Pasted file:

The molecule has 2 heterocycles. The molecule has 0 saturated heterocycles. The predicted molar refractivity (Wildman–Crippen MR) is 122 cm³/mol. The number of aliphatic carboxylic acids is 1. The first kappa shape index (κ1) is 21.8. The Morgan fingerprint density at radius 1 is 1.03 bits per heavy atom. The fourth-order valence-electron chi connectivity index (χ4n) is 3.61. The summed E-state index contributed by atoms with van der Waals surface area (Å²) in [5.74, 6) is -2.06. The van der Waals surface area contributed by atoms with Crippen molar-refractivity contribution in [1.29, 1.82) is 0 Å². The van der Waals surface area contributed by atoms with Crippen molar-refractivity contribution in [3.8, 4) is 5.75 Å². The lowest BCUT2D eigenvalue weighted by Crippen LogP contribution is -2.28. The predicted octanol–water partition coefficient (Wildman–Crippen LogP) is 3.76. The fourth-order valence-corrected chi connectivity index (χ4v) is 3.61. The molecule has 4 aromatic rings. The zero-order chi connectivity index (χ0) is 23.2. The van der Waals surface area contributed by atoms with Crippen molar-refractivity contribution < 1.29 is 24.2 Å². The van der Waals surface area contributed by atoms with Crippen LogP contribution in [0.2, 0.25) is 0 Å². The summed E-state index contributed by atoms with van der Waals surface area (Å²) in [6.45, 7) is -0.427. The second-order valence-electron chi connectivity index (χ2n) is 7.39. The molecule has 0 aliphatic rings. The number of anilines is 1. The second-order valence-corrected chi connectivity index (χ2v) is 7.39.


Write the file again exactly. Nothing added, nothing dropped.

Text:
The molecule has 2 heterocycles. The molecule has 0 saturated heterocycles. The predicted molar refractivity (Wildman–Crippen MR) is 122 cm³/mol. The number of aliphatic carboxylic acids is 1. The first kappa shape index (κ1) is 21.8. The Morgan fingerprint density at radius 1 is 1.03 bits per heavy atom. The fourth-order valence-electron chi connectivity index (χ4n) is 3.61. The summed E-state index contributed by atoms with van der Waals surface area (Å²) in [5.74, 6) is -2.06. The van der Waals surface area contributed by atoms with Crippen molar-refractivity contribution in [1.29, 1.82) is 0 Å². The van der Waals surface area contributed by atoms with Crippen molar-refractivity contribution in [3.8, 4) is 5.75 Å². The lowest BCUT2D eigenvalue weighted by Crippen LogP contribution is -2.28. The predicted octanol–water partition coefficient (Wildman–Crippen LogP) is 3.76. The fourth-order valence-corrected chi connectivity index (χ4v) is 3.61. The molecule has 4 aromatic rings. The zero-order chi connectivity index (χ0) is 23.2. The van der Waals surface area contributed by atoms with Crippen molar-refractivity contribution < 1.29 is 24.2 Å². The van der Waals surface area contributed by atoms with Crippen LogP contribution in [0.2, 0.25) is 0 Å². The summed E-state index contributed by atoms with van der Waals surface area (Å²) in [6.45, 7) is -0.427. The second-order valence-electron chi connectivity index (χ2n) is 7.39. The molecule has 0 aliphatic rings. The number of anilines is 1. The second-order valence-corrected chi connectivity index (χ2v) is 7.39.